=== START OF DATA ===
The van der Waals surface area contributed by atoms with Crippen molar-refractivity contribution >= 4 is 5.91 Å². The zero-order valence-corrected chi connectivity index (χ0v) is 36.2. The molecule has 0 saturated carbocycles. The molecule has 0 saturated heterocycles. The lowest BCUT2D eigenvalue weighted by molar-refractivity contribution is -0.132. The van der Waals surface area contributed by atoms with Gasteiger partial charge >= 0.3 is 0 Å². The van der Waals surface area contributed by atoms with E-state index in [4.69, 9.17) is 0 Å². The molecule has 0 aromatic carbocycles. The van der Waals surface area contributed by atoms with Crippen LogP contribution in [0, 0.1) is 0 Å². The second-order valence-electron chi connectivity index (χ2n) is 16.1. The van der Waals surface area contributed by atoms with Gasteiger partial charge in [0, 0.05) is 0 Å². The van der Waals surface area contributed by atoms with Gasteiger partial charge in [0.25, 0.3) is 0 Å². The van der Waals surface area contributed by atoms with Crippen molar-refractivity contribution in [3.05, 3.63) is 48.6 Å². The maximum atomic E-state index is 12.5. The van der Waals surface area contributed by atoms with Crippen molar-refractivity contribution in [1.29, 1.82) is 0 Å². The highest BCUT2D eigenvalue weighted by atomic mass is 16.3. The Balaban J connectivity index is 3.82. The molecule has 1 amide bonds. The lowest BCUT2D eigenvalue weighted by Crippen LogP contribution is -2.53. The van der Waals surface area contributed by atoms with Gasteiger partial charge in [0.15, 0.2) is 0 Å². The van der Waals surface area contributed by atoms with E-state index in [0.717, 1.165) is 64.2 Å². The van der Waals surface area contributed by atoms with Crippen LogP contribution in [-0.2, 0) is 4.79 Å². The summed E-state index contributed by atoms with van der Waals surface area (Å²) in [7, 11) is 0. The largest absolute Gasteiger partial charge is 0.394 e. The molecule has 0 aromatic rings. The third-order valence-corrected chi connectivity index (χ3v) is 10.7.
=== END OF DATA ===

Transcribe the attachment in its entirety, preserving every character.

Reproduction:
The van der Waals surface area contributed by atoms with Crippen molar-refractivity contribution >= 4 is 5.91 Å². The zero-order valence-corrected chi connectivity index (χ0v) is 36.2. The molecule has 0 saturated carbocycles. The molecule has 0 saturated heterocycles. The lowest BCUT2D eigenvalue weighted by molar-refractivity contribution is -0.132. The van der Waals surface area contributed by atoms with Gasteiger partial charge >= 0.3 is 0 Å². The van der Waals surface area contributed by atoms with E-state index in [4.69, 9.17) is 0 Å². The molecule has 0 aromatic carbocycles. The van der Waals surface area contributed by atoms with Crippen LogP contribution in [0, 0.1) is 0 Å². The second-order valence-electron chi connectivity index (χ2n) is 16.1. The van der Waals surface area contributed by atoms with Gasteiger partial charge in [0, 0.05) is 0 Å². The van der Waals surface area contributed by atoms with Gasteiger partial charge in [0.25, 0.3) is 0 Å². The van der Waals surface area contributed by atoms with Crippen molar-refractivity contribution in [3.05, 3.63) is 48.6 Å². The maximum atomic E-state index is 12.5. The van der Waals surface area contributed by atoms with Crippen molar-refractivity contribution in [1.29, 1.82) is 0 Å². The highest BCUT2D eigenvalue weighted by atomic mass is 16.3. The Balaban J connectivity index is 3.82. The molecule has 1 amide bonds. The lowest BCUT2D eigenvalue weighted by Crippen LogP contribution is -2.53. The van der Waals surface area contributed by atoms with Gasteiger partial charge in [0.15, 0.2) is 0 Å². The van der Waals surface area contributed by atoms with E-state index in [0.717, 1.165) is 64.2 Å². The van der Waals surface area contributed by atoms with Crippen LogP contribution in [-0.2, 0) is 4.79 Å². The summed E-state index contributed by atoms with van der Waals surface area (Å²) in [7, 11) is 0. The largest absolute Gasteiger partial charge is 0.394 e. The molecule has 0 aromatic rings. The third-order valence-corrected chi connectivity index (χ3v) is 10.7.